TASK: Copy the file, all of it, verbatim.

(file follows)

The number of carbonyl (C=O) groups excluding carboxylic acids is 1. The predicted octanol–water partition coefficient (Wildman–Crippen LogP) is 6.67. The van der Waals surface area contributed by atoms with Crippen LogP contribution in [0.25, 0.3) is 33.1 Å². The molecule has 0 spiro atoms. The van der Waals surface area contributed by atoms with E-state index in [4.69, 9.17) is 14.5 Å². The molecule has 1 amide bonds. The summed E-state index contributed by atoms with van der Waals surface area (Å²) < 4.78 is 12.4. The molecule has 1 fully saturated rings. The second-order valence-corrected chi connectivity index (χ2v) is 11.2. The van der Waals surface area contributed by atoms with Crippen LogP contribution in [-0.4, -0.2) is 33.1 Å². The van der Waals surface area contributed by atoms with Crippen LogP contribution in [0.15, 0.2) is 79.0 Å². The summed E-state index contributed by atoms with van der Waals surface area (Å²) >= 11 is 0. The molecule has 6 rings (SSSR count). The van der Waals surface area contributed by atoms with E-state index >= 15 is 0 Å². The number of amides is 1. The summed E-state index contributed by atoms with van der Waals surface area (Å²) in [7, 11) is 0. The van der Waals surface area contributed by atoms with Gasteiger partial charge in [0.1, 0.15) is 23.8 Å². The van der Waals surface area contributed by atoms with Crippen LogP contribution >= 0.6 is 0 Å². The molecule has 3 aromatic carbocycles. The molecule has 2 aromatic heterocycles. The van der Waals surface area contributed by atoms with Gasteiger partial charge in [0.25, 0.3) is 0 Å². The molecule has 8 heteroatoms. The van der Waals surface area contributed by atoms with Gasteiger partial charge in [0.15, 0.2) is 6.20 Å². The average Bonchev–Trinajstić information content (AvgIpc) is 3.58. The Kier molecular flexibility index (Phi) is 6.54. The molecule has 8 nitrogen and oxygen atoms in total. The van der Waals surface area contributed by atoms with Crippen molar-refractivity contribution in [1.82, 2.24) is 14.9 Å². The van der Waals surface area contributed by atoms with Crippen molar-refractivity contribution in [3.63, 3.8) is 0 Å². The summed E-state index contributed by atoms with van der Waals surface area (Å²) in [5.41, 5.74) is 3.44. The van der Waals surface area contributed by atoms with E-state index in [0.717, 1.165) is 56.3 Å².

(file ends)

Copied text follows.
The number of carbonyl (C=O) groups excluding carboxylic acids is 1. The predicted octanol–water partition coefficient (Wildman–Crippen LogP) is 6.67. The van der Waals surface area contributed by atoms with Crippen LogP contribution in [0.25, 0.3) is 33.1 Å². The molecule has 0 spiro atoms. The van der Waals surface area contributed by atoms with E-state index in [4.69, 9.17) is 14.5 Å². The molecule has 1 amide bonds. The summed E-state index contributed by atoms with van der Waals surface area (Å²) < 4.78 is 12.4. The molecule has 1 fully saturated rings. The second-order valence-corrected chi connectivity index (χ2v) is 11.2. The van der Waals surface area contributed by atoms with Crippen LogP contribution in [-0.4, -0.2) is 33.1 Å². The van der Waals surface area contributed by atoms with Crippen LogP contribution in [0.15, 0.2) is 79.0 Å². The summed E-state index contributed by atoms with van der Waals surface area (Å²) >= 11 is 0. The molecule has 6 rings (SSSR count). The van der Waals surface area contributed by atoms with E-state index >= 15 is 0 Å². The number of amides is 1. The summed E-state index contributed by atoms with van der Waals surface area (Å²) in [7, 11) is 0. The van der Waals surface area contributed by atoms with Gasteiger partial charge in [0.1, 0.15) is 23.8 Å². The van der Waals surface area contributed by atoms with Crippen LogP contribution >= 0.6 is 0 Å². The molecule has 3 aromatic carbocycles. The molecule has 2 aromatic heterocycles. The van der Waals surface area contributed by atoms with Gasteiger partial charge in [0.25, 0.3) is 0 Å². The molecule has 8 heteroatoms. The van der Waals surface area contributed by atoms with Gasteiger partial charge in [0.15, 0.2) is 6.20 Å². The average Bonchev–Trinajstić information content (AvgIpc) is 3.58. The Kier molecular flexibility index (Phi) is 6.54. The molecule has 8 nitrogen and oxygen atoms in total. The van der Waals surface area contributed by atoms with Crippen molar-refractivity contribution in [1.82, 2.24) is 14.9 Å². The van der Waals surface area contributed by atoms with Crippen molar-refractivity contribution in [3.63, 3.8) is 0 Å². The summed E-state index contributed by atoms with van der Waals surface area (Å²) in [5.41, 5.74) is 3.44. The van der Waals surface area contributed by atoms with E-state index in [0.717, 1.165) is 56.3 Å².